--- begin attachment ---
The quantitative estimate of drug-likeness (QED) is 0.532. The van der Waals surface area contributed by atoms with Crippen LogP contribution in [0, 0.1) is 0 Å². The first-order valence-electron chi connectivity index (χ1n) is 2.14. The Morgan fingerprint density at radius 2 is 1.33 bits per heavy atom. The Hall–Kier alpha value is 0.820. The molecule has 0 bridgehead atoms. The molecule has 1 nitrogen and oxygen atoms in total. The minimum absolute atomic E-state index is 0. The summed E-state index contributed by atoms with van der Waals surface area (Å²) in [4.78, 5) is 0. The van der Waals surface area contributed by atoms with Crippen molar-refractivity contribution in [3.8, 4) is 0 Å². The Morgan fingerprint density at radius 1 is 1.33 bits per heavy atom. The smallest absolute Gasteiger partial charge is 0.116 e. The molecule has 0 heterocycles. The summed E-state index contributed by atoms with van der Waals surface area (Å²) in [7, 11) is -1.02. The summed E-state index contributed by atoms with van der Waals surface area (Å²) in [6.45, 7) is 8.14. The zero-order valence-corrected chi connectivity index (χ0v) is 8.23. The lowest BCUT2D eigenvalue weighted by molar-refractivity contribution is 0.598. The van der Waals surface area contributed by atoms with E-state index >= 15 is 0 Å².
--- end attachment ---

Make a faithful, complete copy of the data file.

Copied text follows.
The quantitative estimate of drug-likeness (QED) is 0.532. The van der Waals surface area contributed by atoms with Crippen LogP contribution in [0, 0.1) is 0 Å². The first-order valence-electron chi connectivity index (χ1n) is 2.14. The Morgan fingerprint density at radius 2 is 1.33 bits per heavy atom. The Hall–Kier alpha value is 0.820. The molecule has 0 bridgehead atoms. The molecule has 1 nitrogen and oxygen atoms in total. The minimum absolute atomic E-state index is 0. The summed E-state index contributed by atoms with van der Waals surface area (Å²) in [4.78, 5) is 0. The van der Waals surface area contributed by atoms with Crippen molar-refractivity contribution in [3.8, 4) is 0 Å². The Morgan fingerprint density at radius 1 is 1.33 bits per heavy atom. The smallest absolute Gasteiger partial charge is 0.116 e. The molecule has 0 heterocycles. The summed E-state index contributed by atoms with van der Waals surface area (Å²) in [7, 11) is -1.02. The summed E-state index contributed by atoms with van der Waals surface area (Å²) in [6.45, 7) is 8.14. The zero-order valence-corrected chi connectivity index (χ0v) is 8.23. The lowest BCUT2D eigenvalue weighted by molar-refractivity contribution is 0.598. The van der Waals surface area contributed by atoms with E-state index >= 15 is 0 Å².